This is the time of becoming part of the culture. The battle of values is on. He either accepts all the values that the culture forces on him and be becomes a full member or remain faithful to your Christian values and live in a small counter culture ghetto. In the present culture, most young people are educated to become more that their parents. Education must move them up the material ladder. Little or no time is spent on the problems of ethics and morality in this personal promotion. The only ethics and morality was restricted to family or sex. Our education prepared young people for a schizophrenic life. The rules were set for the small world of the family and in the rest of the culture claw and smash and get ahead. Cardijn realized that this powerful urge of the culture to spend all its formative energy to where the insertion of new life had to be purified. Just as the total power of the body fights off infection, to the point that it will reject even what is good for it, e.g. a kidney transplant, so a culture will not allow anything foreign to enter it. Too often youth movements do not follow young people into this insertion into a new orbit of existence, they content themselves with preparing them for life. What would happen to the astronauts if NASA decided to go home after the launching, "Now you are on your own." Unfortunately, that is what the church is still doing. Catholic schools will educate young people and they must fly into the new cultural space. The wise modern serpents of our modern culture. the advertisers spend most of their budgets to reach young people. When they are young is the time to "hook them for life". They also know how powerful if the urge of young people to be accepted as a full member of society. "use the product and you will be fully integrated to your friends and society.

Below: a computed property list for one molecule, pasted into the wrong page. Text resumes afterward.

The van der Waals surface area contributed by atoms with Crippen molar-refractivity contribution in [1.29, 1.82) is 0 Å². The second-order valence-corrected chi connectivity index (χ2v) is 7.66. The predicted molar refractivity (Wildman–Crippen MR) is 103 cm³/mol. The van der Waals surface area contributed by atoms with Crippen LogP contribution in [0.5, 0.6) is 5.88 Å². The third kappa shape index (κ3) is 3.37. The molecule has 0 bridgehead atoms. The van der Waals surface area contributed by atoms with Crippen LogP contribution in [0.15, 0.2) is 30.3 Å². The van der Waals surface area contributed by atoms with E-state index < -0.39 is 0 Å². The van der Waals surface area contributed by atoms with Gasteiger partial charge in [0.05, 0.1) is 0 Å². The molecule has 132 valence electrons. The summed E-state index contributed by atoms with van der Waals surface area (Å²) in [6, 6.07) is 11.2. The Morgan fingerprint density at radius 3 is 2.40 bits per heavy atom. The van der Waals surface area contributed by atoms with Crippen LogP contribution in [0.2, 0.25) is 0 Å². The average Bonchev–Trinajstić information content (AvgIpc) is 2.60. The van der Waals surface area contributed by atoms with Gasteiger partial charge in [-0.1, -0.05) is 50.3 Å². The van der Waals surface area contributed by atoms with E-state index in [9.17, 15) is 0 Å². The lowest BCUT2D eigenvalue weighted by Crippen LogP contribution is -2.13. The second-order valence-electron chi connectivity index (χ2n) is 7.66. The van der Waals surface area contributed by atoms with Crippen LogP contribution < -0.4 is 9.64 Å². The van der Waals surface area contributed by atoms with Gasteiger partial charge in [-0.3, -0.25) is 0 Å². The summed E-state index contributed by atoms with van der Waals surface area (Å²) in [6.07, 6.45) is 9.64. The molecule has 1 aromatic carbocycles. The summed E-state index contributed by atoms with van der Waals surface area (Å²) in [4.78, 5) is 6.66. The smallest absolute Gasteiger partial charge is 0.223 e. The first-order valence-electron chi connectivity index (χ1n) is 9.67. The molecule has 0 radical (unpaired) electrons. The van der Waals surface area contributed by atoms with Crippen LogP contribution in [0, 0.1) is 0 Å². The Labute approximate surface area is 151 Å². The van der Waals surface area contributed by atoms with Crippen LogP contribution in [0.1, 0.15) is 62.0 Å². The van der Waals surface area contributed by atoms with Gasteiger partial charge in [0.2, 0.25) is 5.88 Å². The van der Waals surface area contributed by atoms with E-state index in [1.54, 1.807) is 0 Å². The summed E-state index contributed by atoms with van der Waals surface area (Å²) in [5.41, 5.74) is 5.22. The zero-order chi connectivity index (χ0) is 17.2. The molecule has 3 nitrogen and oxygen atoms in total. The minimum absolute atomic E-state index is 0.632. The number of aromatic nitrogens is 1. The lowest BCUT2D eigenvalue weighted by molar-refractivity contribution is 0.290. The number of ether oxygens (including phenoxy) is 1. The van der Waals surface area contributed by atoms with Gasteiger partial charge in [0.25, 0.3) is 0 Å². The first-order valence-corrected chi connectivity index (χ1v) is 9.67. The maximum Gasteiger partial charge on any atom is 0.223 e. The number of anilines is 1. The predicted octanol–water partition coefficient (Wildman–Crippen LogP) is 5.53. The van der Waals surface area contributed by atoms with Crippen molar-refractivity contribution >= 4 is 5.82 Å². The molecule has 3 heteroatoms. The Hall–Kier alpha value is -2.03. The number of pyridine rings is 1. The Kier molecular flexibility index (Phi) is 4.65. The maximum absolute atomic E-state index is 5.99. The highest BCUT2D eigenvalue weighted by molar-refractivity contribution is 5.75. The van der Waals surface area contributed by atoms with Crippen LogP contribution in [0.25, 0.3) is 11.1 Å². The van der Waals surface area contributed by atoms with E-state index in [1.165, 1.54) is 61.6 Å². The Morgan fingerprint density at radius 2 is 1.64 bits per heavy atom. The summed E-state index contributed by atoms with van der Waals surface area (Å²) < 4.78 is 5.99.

Cardijn never attacked catholic schools. All he said was that they were not enough to face up to the very powerful formative power of the culture. Conservative churchmen even at the Vatican Council fought to the bitter end insisting the that the church must retain power over the culture. They knew the power of culture to form people. They lost and rightly so. They were thinking about a Christian culture which had already died.
HAS THE CHURCH UNDERSTOOD THAT MODERN CULTURE IS NOT CHRISTIAN?
Does modern culture serve and develop the person? Or does it want persons to serve it? The answer is that it is not Christian and even more not human. It will not allow the person the time to reflect and seek the essential question of our age, "Who Am I?" Why do I exist? Has life any sense? Does the individual have a purpose? When Christian culture held sway, the answers to these questions if they were ever posed came back with a positive answer from the culture. The same questions are being posed today and the modern culture answers: "You are nothing." "You can be replaced." etc. And so the dread and terminal disease of alienation continues to take over the human spirit. Modern people seeking a refuge from the dread of nothingness are busy finding a refuge in the oldest religion of believing in matter. We have made matter the centre of faith. The very nothingness of the citizen of our day is building the idol of modern faith, the nothingness of the idol. Yet even the opiate of the religion of materialism is not sufficient to dull the pain of nothingness. These idols are not strong enough to escape the boredom of nothingness.